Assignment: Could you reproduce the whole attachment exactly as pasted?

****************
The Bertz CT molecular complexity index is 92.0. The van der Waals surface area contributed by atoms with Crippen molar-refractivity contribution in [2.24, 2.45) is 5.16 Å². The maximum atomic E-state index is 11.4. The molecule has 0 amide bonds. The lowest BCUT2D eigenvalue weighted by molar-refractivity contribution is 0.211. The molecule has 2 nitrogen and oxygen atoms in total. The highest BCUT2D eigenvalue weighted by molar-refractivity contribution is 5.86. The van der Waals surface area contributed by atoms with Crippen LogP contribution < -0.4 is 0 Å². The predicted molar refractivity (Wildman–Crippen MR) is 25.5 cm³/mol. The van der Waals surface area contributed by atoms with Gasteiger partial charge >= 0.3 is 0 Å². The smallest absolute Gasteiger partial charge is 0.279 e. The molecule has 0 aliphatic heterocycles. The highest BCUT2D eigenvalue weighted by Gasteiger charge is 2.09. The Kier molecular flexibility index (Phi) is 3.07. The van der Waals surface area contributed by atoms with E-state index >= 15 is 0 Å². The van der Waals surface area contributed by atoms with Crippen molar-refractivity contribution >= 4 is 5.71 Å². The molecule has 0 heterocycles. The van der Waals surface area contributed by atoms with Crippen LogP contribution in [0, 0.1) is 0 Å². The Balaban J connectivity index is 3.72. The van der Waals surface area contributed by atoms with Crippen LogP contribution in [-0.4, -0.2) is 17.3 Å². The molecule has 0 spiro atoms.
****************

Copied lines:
The Bertz CT molecular complexity index is 92.0. The van der Waals surface area contributed by atoms with Crippen molar-refractivity contribution in [2.24, 2.45) is 5.16 Å². The maximum atomic E-state index is 11.4. The molecule has 0 amide bonds. The lowest BCUT2D eigenvalue weighted by molar-refractivity contribution is 0.211. The molecule has 2 nitrogen and oxygen atoms in total. The highest BCUT2D eigenvalue weighted by molar-refractivity contribution is 5.86. The van der Waals surface area contributed by atoms with Crippen LogP contribution < -0.4 is 0 Å². The predicted molar refractivity (Wildman–Crippen MR) is 25.5 cm³/mol. The van der Waals surface area contributed by atoms with Gasteiger partial charge >= 0.3 is 0 Å². The smallest absolute Gasteiger partial charge is 0.279 e. The molecule has 0 aliphatic heterocycles. The highest BCUT2D eigenvalue weighted by Gasteiger charge is 2.09. The Kier molecular flexibility index (Phi) is 3.07. The van der Waals surface area contributed by atoms with E-state index >= 15 is 0 Å². The van der Waals surface area contributed by atoms with Crippen molar-refractivity contribution >= 4 is 5.71 Å². The molecule has 0 heterocycles. The van der Waals surface area contributed by atoms with Crippen LogP contribution in [0, 0.1) is 0 Å². The Balaban J connectivity index is 3.72. The van der Waals surface area contributed by atoms with Crippen LogP contribution in [-0.4, -0.2) is 17.3 Å². The molecule has 0 spiro atoms.